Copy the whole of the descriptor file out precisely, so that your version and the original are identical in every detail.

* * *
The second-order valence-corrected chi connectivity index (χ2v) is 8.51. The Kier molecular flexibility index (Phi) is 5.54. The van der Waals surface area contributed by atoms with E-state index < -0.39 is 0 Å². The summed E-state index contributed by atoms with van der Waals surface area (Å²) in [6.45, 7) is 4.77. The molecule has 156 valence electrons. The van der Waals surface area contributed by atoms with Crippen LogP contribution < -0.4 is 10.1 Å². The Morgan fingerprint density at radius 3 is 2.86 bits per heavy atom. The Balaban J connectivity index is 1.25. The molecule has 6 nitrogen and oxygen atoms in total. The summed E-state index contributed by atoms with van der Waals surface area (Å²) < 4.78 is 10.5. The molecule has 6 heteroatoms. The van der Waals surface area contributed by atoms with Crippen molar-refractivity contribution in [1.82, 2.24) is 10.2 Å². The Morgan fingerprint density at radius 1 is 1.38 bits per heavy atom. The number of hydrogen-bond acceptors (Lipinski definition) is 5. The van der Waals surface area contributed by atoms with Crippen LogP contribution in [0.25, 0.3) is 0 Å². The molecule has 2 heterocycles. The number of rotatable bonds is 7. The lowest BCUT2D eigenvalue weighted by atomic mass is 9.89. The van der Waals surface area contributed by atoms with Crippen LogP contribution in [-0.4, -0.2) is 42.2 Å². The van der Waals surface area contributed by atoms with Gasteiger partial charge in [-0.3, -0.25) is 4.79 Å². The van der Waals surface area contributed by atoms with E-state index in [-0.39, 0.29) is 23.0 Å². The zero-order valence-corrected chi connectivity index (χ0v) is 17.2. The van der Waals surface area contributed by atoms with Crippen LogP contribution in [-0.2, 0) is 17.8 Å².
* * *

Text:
The second-order valence-corrected chi connectivity index (χ2v) is 8.51. The Kier molecular flexibility index (Phi) is 5.54. The van der Waals surface area contributed by atoms with E-state index < -0.39 is 0 Å². The summed E-state index contributed by atoms with van der Waals surface area (Å²) in [6.45, 7) is 4.77. The molecule has 156 valence electrons. The van der Waals surface area contributed by atoms with Crippen LogP contribution < -0.4 is 10.1 Å². The Morgan fingerprint density at radius 3 is 2.86 bits per heavy atom. The Balaban J connectivity index is 1.25. The molecule has 6 nitrogen and oxygen atoms in total. The summed E-state index contributed by atoms with van der Waals surface area (Å²) < 4.78 is 10.5. The molecule has 6 heteroatoms. The van der Waals surface area contributed by atoms with Crippen molar-refractivity contribution in [1.82, 2.24) is 10.2 Å². The Morgan fingerprint density at radius 1 is 1.38 bits per heavy atom. The number of hydrogen-bond acceptors (Lipinski definition) is 5. The van der Waals surface area contributed by atoms with Crippen LogP contribution in [0.25, 0.3) is 0 Å². The molecule has 2 heterocycles. The number of rotatable bonds is 7. The lowest BCUT2D eigenvalue weighted by atomic mass is 9.89. The van der Waals surface area contributed by atoms with Crippen LogP contribution in [-0.4, -0.2) is 42.2 Å². The van der Waals surface area contributed by atoms with Gasteiger partial charge in [-0.3, -0.25) is 4.79 Å². The van der Waals surface area contributed by atoms with E-state index in [-0.39, 0.29) is 23.0 Å². The zero-order valence-corrected chi connectivity index (χ0v) is 17.2. The van der Waals surface area contributed by atoms with Crippen LogP contribution in [-0.2, 0) is 17.8 Å².